We’ve all been there. You’re in the boardroom presenting your latest website or landing page design. You pulled an all-nighter to get it ready in time, and you’re mighty proud of how you’ve mixed contemporary Web 2.0 design principles with usability best practices and interaction design patterns. The meeting goes great, everyone claps, but just as you’re packing up, the boss says:
“I like it. It’s good. But I’m wondering if we can just <insert cliche design commentary here>?”
You’re Educated, Trained, Experienced. And You Think You Know Better.
“But I spent 4 years getting a human factors or design degree, and I’ve been in the web industry for over a decade. I know what I’m doing!”. This is a common feeling when your expertise is questioned by someone in management. Perhaps they have no formal training and are just basing their opinion on subjective opinion, but you never know, they may just have a point.
Unfortunately, that’s just part of office and business life. So instead of getting frustrated by it, today we’re going to learn how you can turn this challenge into a positive exercise using unbiased A|B testing.
5 Boss-Friendly Things to Test on Your Landing Pages
Here’s a list of the types of thing you’re commonly asked to change, along with some ways to approach creating an alternate or improved version.
1. Make the Logo Bigger
The logo is the client or boss’s connection to their own ego and as such they like to see as much of it as possible, or in this case as big as possible. Some very cunning graphic designers have found a way round this one. They design pages where the logo is 30% smaller than they themselves would actually like it to be. Then when asked to make it bigger, they huff and puff and eventually concede, only to make it exactly as they had envisioned. Genius.
2. Make the Button Red
I’ve read that certain landing page optimization consultancies say that red is the most effective color for a button or Call To Action (CTA). Whether this is true or not, it might not gel with your color palette. One thing is for certain, color influences the emotional response of your visitors, so it’s a prime candidate for testing. You can read more about the psychology of color at Wikipedia.
3. USE ALL CAPS
NOBODY LIKE A LOUD TALKER. JERRY SEINFELD HAS MADE A CAREER OUT OF DEFINING THIS TYPE OF NEGATIVE CHARACTERISTIC IN PEOPLE, LIKE THE CLOSE TALKER. IT FEELS LIKE YOU ARE BEING SHOUTED AT. IT’S HARD TO READ AND YOU ARE PROBABLY BECOMING INCREASINGLY IRRITATED JUST BY READING THIS PARAGRAPH. BUT YOU HAVE TO ADMIT, IT STANDS OUT, RIGHT? USE IT VERY SPARINGLY AND ONLY IN A PLACE WHERE YOU WANT TO ATTRACT ATTENTION TO A CORE MESSAGE.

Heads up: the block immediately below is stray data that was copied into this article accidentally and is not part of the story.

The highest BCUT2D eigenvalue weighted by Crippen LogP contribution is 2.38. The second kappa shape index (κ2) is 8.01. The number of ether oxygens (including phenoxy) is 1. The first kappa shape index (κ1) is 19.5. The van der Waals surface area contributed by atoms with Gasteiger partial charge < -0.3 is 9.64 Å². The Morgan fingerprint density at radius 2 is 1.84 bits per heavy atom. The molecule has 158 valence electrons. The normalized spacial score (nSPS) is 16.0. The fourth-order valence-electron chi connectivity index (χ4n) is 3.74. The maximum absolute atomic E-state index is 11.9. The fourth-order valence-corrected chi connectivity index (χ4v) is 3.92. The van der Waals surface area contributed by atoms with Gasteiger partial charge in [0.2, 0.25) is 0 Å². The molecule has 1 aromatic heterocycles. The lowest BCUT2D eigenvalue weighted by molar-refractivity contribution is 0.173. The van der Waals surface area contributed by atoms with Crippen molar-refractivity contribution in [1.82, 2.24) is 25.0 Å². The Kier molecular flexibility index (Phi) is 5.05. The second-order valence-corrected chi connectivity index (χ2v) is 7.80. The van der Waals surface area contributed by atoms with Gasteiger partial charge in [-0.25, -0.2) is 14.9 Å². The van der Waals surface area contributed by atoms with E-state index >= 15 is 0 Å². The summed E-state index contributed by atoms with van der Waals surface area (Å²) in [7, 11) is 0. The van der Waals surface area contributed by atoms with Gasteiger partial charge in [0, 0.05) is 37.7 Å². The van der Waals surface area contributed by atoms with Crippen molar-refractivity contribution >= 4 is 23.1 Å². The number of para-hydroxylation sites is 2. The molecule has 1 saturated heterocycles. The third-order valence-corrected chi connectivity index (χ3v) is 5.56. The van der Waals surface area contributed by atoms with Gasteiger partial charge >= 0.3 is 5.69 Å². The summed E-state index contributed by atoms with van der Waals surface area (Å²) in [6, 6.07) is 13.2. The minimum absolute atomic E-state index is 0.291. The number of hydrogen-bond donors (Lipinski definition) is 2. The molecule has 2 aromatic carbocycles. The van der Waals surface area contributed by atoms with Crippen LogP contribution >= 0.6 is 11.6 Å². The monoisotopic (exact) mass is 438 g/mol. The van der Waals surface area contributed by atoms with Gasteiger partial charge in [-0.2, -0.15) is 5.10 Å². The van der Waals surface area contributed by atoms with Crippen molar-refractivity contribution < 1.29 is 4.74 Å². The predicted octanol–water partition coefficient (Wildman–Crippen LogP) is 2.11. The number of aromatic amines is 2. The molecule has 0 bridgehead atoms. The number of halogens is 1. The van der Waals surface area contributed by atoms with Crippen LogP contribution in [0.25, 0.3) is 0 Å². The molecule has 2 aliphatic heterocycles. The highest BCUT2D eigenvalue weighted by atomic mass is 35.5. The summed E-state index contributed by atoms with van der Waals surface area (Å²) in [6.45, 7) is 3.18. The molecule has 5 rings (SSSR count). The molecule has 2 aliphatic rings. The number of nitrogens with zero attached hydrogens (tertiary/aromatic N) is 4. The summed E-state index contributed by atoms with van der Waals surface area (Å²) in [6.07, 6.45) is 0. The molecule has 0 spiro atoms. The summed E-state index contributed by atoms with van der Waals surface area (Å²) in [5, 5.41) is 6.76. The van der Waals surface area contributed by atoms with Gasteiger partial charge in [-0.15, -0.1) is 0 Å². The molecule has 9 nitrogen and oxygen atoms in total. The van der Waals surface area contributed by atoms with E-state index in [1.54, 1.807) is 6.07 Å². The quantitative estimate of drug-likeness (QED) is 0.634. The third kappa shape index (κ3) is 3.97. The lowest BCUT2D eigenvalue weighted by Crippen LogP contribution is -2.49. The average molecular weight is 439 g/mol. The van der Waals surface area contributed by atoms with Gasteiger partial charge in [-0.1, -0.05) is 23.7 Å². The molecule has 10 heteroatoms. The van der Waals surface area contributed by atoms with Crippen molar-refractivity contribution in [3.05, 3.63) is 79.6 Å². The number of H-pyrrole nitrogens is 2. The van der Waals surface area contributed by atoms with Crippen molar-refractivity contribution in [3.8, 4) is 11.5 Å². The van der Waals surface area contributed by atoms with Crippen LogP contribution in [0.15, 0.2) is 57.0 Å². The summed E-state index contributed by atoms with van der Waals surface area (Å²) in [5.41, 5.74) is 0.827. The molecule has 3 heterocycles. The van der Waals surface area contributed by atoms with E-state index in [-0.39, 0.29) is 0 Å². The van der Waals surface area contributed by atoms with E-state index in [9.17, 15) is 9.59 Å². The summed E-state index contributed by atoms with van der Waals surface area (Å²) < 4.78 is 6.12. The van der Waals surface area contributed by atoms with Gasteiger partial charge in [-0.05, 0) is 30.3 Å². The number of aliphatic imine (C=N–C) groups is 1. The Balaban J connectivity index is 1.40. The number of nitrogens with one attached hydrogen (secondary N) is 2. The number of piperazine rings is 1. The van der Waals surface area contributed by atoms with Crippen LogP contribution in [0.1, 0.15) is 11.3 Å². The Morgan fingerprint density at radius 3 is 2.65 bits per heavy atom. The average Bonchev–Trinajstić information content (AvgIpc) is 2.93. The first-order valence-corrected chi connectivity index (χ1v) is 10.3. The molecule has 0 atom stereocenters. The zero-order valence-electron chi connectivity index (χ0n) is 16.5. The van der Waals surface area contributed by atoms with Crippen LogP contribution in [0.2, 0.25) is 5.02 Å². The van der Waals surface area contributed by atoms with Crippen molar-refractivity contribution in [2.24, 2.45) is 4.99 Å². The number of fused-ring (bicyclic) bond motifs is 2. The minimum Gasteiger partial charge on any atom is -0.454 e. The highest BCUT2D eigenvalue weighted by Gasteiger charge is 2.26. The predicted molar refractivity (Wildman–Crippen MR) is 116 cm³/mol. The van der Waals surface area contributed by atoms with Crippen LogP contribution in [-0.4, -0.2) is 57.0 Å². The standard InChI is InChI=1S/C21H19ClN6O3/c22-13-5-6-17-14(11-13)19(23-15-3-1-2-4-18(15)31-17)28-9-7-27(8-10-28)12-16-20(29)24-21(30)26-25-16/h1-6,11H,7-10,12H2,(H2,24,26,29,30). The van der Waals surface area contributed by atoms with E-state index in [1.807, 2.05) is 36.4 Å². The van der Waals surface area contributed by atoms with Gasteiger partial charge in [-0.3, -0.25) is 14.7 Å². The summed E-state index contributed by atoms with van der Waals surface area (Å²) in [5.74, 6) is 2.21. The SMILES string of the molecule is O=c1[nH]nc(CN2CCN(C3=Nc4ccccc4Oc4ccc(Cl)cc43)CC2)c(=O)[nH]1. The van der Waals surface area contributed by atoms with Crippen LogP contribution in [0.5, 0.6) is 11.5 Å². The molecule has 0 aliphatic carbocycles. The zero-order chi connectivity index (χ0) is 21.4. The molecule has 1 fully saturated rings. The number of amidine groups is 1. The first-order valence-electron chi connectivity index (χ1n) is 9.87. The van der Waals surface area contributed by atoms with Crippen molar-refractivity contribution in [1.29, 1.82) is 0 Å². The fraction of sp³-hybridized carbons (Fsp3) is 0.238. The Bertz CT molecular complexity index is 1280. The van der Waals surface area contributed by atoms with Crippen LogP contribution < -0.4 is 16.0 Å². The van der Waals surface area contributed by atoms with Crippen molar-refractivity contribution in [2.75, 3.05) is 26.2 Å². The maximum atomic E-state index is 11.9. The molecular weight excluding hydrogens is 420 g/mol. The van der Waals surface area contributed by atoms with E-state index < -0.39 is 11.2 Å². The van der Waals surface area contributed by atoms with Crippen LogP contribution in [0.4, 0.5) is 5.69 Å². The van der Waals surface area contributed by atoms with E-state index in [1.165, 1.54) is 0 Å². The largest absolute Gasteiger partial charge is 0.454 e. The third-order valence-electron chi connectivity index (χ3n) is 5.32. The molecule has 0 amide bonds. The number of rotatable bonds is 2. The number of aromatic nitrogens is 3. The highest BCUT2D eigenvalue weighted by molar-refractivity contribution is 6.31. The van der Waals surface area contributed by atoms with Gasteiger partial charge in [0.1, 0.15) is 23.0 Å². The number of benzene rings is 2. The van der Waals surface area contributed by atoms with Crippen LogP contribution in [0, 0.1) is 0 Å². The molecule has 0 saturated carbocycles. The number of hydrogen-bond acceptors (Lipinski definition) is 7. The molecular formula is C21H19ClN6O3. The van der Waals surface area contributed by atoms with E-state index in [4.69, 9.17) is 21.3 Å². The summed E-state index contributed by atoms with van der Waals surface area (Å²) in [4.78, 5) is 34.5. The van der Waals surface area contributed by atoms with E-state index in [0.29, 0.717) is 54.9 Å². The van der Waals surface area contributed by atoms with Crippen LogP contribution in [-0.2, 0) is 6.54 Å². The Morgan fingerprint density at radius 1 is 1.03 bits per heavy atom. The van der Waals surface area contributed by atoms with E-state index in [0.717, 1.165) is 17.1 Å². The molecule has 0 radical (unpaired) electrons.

4. Make it More Exciting!!!!
Sometimes, pretty much everything you have to say is super awesome! So you should add as many exclamation marks as you can!! It enhances the sense of urgency and lets your reader know how pumped you are to describe your product features which are all totally kick-ass!!!!
It’s also very unauthentic and smacks of desperation, so be careful where you use it. You’ll also find that by removing the !!! your humor or enthusiasm can shine through in your writing alone (or at least hint that your writing should be better).
5. Use the Word FREE More Often
If you are giving something away for free, then you definitely want to let people know. One way that you can use it to your advantage – and to enhance trust – is to place it inside the button on your lead gen form (for a free white paper download etc.) or main CTA.
This allows you to reinforce the fact that it’s free at the critical moment of conversion. Other places you’d want to include it would be as a label on a product photo or in the primary header message.
A Lesson Learned
Whether you turn out to be right or not. Having actually tested your hypothesis will make you a better designer, backed by the evidence and quantitative information to make you sound as smart as you really are. If you were right, you can pat yourself on the back as you’ve just earned yourself some design freedom in the future. If you’re wrong, learn from it, eat a little humble pie, and start making landing pages that convert better.
Test everything your boss asks you to change, no matter how ridiculous.
On your next landing page design, do a couple of different versions using our suggestions above and see what happens. Let us know how you get on.